1870-71 6¢ Lincoln
National Bank Note Printing
Earliest Known Use: March 28, 1870
Quantity issued: 25,837,000 (estimate)
Printed by: National Bank Note Company
Method: Flat plate
The 1870-71 6¢ stamp pictures Abraham Lincoln. Prior to serving in Congress and becoming President, Lincoln had a variety of jobs. He helped manage a country store, was an assistant county surveyor, and served as the postmaster of New Salem, Illinois.
Bank Notes 1870-1888
Due to the unpopularity of the 1869 Pictorial series, the Postmaster General found it necessary to issue new stamps. Among the public’s many complaints were that the stamps were too small, unattractive, and of inferior quality. Thus, the new issues were not only larger and better quality, but they also carried new designs. Heads, in profile, of famous deceased Americans were chosen as the new subject matter.
Nicknamed the “Bank Note” stamps, this series was printed by three prominent Bank Note printing companies – the National, Continental, and American Bank Note Companies, in that order. As the contract for printing passed from company to company, so did the dies and plates. Each company printed the stamps with slight variations, and identifying them can be both challenging and complex.
Because the pictorials were to be printed for four years, but were withdrawn from sale after a year, the National Bank Note Company still had three years remaining in their contract. The stamps they printed were produced with and without grills.
In 1873, new bids were submitted and a new contract was awarded to the continental Bank Note Company. So-called “secret marks” enabled them to distinguish their plates and stamps from earlier ones.
The American Bank Note Company acquired Continental in 1879 and assumed the contract Continental had held. This firm, however, printed the stamps on a soft paper, which has different qualities than the hard paper used by the previous companies.
Color variations, in addition to secret marks and different paper types, are helpful in determining the different varieties. These classic stamps are a truly fascinating area of philately.
On May 24, 1861, Colonel Elmer Ellsworth, a close friend of President Abraham Lincoln, became the first Union officer to die in the Civil War. “Remember Ellsworth” soon became a popular rallying cry for the Union.
Born on April 11, 1837, in Malta New York, Elmer Ellsworth moved to Springfield, Illinois, in 1860 to work in Abraham Lincoln’s law office. The two became friends and Ellsworth eventually helped Lincoln win his campaign for president. Ellsworth was also a drillmaster of the Rockford Greys and colonel of Chicago’s National Guard Cadets.
When President Lincoln called for 75,000 new recruits at the war’s start, Ellsworth raised the 11th New York Volunteer Infantry Regiment. Also known as the Fire Zouaves, they were recruited from New York City’s volunteer firefighting companies. Ellsworth wanted New York firemen, “for there are no more effective men in the country.” He formed his regiment in a matter of days and chose the Zouave (an elite battalion of the French Army) uniforms after learning about them from his fencing instructor.
In May 1861, the 11th New York was sent to occupy Arlington Heights and Alexandria, Virginia. On May 24, 1861 (the day after the state seceded), Ellsworth led his men into the recently captured city. On his way to take the telegraph office, Ellsworth noticed the giant Confederate flag atop the Marshall House Inn, which was visible from Washington, DC. He and his men entered the inn and removed the flag. But as they descended the stairs, Ellsworth was shot and killed by the inn’s secessionist owner.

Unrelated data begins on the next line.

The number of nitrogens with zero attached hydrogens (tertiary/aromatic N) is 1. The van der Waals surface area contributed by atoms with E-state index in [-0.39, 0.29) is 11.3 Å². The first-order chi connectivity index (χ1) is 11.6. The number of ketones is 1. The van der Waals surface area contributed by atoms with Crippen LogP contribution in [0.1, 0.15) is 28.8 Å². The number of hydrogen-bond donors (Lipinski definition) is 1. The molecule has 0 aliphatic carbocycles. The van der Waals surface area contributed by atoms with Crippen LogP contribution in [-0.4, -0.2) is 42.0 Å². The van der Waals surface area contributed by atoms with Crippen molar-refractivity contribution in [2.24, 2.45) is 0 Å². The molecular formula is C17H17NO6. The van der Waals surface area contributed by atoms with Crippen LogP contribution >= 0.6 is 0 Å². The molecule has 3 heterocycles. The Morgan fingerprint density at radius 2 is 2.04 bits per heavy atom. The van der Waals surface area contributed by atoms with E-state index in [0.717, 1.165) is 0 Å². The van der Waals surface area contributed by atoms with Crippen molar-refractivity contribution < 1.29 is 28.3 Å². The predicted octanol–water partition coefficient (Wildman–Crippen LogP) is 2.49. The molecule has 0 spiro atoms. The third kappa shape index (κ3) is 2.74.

Ellsworth was immediately avenged by Corporal Francis Brownell, who shot and stabbed the innkeeper in the chest with his bayonet. Brownell later became the first person in the war to receive the Medal of Honor. Ellsworth and the innkeeper were both considered martyrs to their respective causes. The city of Alexandria would remain under military occupation for the rest of the war.
Saddened by the loss of his friend, President Lincoln ordered Ellsworth’s body be brought back to the White House to lay in state. He was then moved to New York City’s City Hall where thousands came to mourn the first officer to die for the Union cause. Ellsworth’s death sent shockwaves through the Union and “Remember Ellsworth” became a popular Union rallying cry, inspiring new enlistments. In fact, one unit established that summer, the 44th New York Volunteer Infantry Regiment, called themselves “Ellsworth Avengers” and “The People’s Ellsworth Regiment.”
Ellsworth’s regiment, the 11th New York, next fought in the First Battle of Bull Run. There, they repeatedly charged Henry Hill to retake Union cannons and managed to recover the lost flag of the 69th New York. They went on to help suppress the New York City draft riots and were transferred to the 17th Veteran Infantry Regiment.
After the incident, soldiers and collectors removed items from the Marshall House Inn. President Lincoln kept the captured flag, which his son Tad often played with. The flag was alter passed to Brownell, and after his death, his widow sold pieces for $10 and $15. Most of the flag is on display today at the New York State Military Museum and Veterans Center in Saratoga Springs, where Ellsworth’s uniform is also displayed. Ellsworth is the namesake of towns in Wisconsin, Michigan, and possibly Iowa, Kansas, and Utah.